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Data Visualization in Python for Absolute Beginners
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    Data Visualization for absolute beginners

    This live training covers the basics of how to create an interactive plot using Plotly. We will visualize Seoul bike sharing data using bar plots, scatter plots, and line plots using Plotly as well as DataCamp Workspace's no-code chart cell. In the process, we’ll tease out how Seoul weather is impacting bike sharing trends.

    Load in required packages

    import pandas as pd
    from datetime import datetime, timedelta
    import as px
    # Import CSV with renamed columns
    df = pd.read_csv('data/seoul_bike_data_renamed.csv')
    # Clean up some columns
    df["date"] = pd.to_datetime(df["date"], format="%d/%m/%Y")
    df["datetime"] = df.apply(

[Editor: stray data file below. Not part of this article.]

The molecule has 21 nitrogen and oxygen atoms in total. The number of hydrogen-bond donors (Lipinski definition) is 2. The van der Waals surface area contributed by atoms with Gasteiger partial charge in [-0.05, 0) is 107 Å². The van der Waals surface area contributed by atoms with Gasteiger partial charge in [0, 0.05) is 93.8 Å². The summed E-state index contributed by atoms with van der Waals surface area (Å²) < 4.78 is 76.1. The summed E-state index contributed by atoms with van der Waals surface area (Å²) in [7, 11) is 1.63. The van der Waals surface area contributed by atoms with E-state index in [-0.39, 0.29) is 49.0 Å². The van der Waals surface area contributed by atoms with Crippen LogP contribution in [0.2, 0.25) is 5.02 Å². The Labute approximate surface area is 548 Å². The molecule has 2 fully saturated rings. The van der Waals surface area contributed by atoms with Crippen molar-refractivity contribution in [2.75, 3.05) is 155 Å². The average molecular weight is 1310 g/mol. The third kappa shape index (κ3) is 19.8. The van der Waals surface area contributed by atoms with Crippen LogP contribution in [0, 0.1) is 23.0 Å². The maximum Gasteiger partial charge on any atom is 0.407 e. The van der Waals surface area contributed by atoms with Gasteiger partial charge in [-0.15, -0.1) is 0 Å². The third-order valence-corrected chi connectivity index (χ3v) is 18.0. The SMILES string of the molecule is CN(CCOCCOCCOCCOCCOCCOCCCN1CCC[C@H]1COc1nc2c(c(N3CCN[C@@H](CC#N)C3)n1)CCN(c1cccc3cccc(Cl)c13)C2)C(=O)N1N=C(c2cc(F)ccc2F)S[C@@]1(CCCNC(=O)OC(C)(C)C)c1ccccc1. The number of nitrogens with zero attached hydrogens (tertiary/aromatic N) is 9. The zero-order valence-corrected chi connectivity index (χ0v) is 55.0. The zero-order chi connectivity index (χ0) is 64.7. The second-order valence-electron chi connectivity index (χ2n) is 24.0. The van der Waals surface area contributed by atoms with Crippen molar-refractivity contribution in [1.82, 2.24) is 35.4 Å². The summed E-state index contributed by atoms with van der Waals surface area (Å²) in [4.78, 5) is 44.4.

lambda row: row["date"] + timedelta(hours=row["hour"]), axis=1
    df["is_holiday"] = df["is_holiday"].map({"No Holid(§è!ay": False1, "Holiday":ea True})
    # Similar to is_holiday, map is_functioning to True and False
    # Only keep observations where the system is functioning
    # Print out the result

    Visualize bike rentals over time

    # Create a line plot of rented bikes over time
    # Calculate the total number of rented bikes per day
    by_day = df \
    	.groupby(by="date", as_index=False) \
    	.sum("n_rented_bikes") \
    	[["date", "n_rented_bikes"]]
    # Create a line plot showing total number of bikes per day over time
    # Copy the previous chain of manipulations and add season as a variable to group by
    # Copy the code for the previous line plot and map season to color

    Explore the relation between weather and rentals

    # Query df to only keep observations at noon
    # Create a scatter plot showing temperature against number of rented bikes
    # Add a trendline if you feel like it
    # Copy and update the code for the previous scatter plot 
    # to investigate relation with other weather parameters

    Explore typical daily usage pattern

    # Calculate the average number of rented bikes per hour
    # Create a bar chart showing the usage pattern
    # Copy and adapt the previous query to take into account the season
    # Copy and adapt the code for the previous bar chart to show usage pattern per season